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February 12, 2008


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Kimball Corson

I would argue Bush has not seriously or legally damaged the presidency much per se, although I think he has injured much else in this country that will take years to clean up and straighten out.

His arguments for the extensions of his presidential authority have not been very persuasive or much adopted by most, largely amounting to references to reactionary or religious moral authority to ignore the law. Most of us do not approve. Bush, more often that not, has simply muscled this way thru to do what he has wanted under the protection of the earlier Republican majority, with the idea that political loyalty matters above all, even honor, so that "legal nicities" could be ignored. He emasculated the traditional checks and balances by this means and by stuffing the Court.

A rubber stamping Court of biased decision makers is a major threat to our democracy for that reason. That problem is not going away soon and Bush's damage to the law may yet be delivered by this Court in other areas and in the future, but presidential authority questions are now less likely as Bush packs his bags. The Congressional Republican majority that also protected him has suffered a sound defeat at the polls so that check worked.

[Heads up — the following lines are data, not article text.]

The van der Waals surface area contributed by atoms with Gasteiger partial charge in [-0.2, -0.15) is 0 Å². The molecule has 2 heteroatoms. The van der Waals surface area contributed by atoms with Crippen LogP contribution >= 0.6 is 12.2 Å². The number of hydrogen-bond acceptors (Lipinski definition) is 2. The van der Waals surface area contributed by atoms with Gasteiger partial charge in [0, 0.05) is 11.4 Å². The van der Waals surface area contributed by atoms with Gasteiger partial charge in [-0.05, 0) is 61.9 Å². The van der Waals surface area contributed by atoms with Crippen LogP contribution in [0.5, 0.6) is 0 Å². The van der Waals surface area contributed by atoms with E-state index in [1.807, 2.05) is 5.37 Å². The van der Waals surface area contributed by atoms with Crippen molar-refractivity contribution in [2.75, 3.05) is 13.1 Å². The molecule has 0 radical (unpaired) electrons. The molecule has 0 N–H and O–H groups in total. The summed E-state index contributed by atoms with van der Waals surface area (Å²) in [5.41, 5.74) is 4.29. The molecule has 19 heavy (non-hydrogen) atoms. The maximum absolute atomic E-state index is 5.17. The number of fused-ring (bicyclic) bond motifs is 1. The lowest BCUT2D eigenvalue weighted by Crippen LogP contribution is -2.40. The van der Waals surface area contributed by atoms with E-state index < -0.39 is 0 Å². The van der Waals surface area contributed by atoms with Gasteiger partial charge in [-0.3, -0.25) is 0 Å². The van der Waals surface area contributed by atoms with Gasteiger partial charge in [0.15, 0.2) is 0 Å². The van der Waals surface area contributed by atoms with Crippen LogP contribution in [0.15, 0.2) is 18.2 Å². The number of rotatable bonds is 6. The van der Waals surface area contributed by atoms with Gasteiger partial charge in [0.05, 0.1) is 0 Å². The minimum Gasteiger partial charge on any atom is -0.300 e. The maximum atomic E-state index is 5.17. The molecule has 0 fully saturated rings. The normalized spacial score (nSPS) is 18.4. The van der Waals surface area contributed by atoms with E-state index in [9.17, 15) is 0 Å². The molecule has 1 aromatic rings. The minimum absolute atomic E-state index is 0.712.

The law has not mattered much to Bush, but that does not mean it is not there. There has simply been no one to enforce it against him because of his approach outlined here. But the law on presidential authority itself has not been much changed, although bad practical precedents have been established by his violations of it. The operation of our social order has however been substantially affected, one e.g., the practice of much science in America from stem cell research to global warming.

Joan A. Conway

Just listening to Bush today sounds a lot like scratching a nail against a blackboard. I see more damage than you unfortunately, because his rule of force seems so reasonable against terrorists.

When most of the states have a winner take all approach to the primaries for one party, it is a disadvantage to the other party to have to slice up the pie against your opponent, while keeping an eye on the other party's landslide.

It's fighting fire with gasoline!

It inflames and destroys a party's unity over its methodology (one approach is progressive and the other is regressive).

At least I think so!

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